But broader considerations about market structure must be taken into account too. Monopolies and oligopolies don’t have any incentive to behave like ‘good’ businesses, because they have enough market power to get away with doing pretty much whatever they like. And high levels of market concentration distort the operation of the market mechanism in such a way as to redistribute wealth upwards, exacerbating inequality.
As a result, corporate power has also tended to be something of a buzzword for social democrats. After several decades of growing market concentration, there is a budding and fairly vocal movement in the US and the UK (where these trends are particularly obvious) to reform competition law, replacing the more laissez faire approach associated with the neoliberal turn in the 1980s with one that centres questions of market power.
Rachel Reeves has also recently centred another issue of concern to social democrats: the role of the state in distorting market outcomes and favouring certain businesses over others. The UK’s outsourcing system is—to put it bluntly—utterly corrupt, as has been starkly exposed during the pandemic.
Government contracts are written up by consultancies handed out to ministers’ friends, whose companies are being advised by those very consulting firms. Billions of pounds worth of public money is then thrown at a few giant outsourcing companies, which deliver sub-par services at eye-watering prices without ever being held to account.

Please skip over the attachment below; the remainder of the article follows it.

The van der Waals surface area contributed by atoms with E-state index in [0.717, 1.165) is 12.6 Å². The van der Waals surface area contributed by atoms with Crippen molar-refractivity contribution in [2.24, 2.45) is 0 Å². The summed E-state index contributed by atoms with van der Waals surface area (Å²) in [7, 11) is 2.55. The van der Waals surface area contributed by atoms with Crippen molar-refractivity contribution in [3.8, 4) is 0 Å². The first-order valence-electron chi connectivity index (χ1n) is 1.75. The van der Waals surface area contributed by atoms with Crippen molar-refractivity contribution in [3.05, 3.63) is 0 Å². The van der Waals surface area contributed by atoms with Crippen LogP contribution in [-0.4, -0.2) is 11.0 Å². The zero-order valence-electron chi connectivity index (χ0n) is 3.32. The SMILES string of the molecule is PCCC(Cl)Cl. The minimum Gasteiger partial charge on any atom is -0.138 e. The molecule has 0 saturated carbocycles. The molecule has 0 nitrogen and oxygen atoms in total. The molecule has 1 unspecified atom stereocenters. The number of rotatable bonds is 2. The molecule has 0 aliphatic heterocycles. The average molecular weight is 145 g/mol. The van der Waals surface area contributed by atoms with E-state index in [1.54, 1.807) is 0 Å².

Each of these issues should be of significant concern to the average social democrat. They are a big part of what explains the ‘failure’ of the free market system to promote equity, social justice and sustainability.
Of course, as socialists, we know that the defining feature of capitalism isn’t ‘free markets’, it’s the domination of labour by capital. Capitalism isn’t failing, it’s working exactly as it’s supposed to – even as it is marked by increasingly frequent and severe crises that the ruling class is scrambling to resolve.
Keir Starmer would never accept such an analysis. The majority of the population would also be unlikely to engage with it on those terms. But the whole point of political communications is to find compelling and convincing ways to portray your view of the world in a way that makes it seem like common sense, building support for your policies and a sense of collective agency among your target coalition.
In contrast, Starmer’s speech seemed clumsy and technocratic, even as it failed to make any headway on real, technical issues of policy. Some of the right questions were there—like ‘how do we deal with inequality?’—but the answers were either non-existent or unconvincing.
I, like many socialists, would love to see a genuinely social democratic leader of the Labour Party. In the long run, a social democratic model would provide a far better terrain on which to advance class struggle than the current neoliberal one.
But Keir Starmer pales in comparison to the post-war social democrats to whom he compares himself. Perhaps this has something to do with a lack of ambition. It could also be down to a lack of character, and of leadership.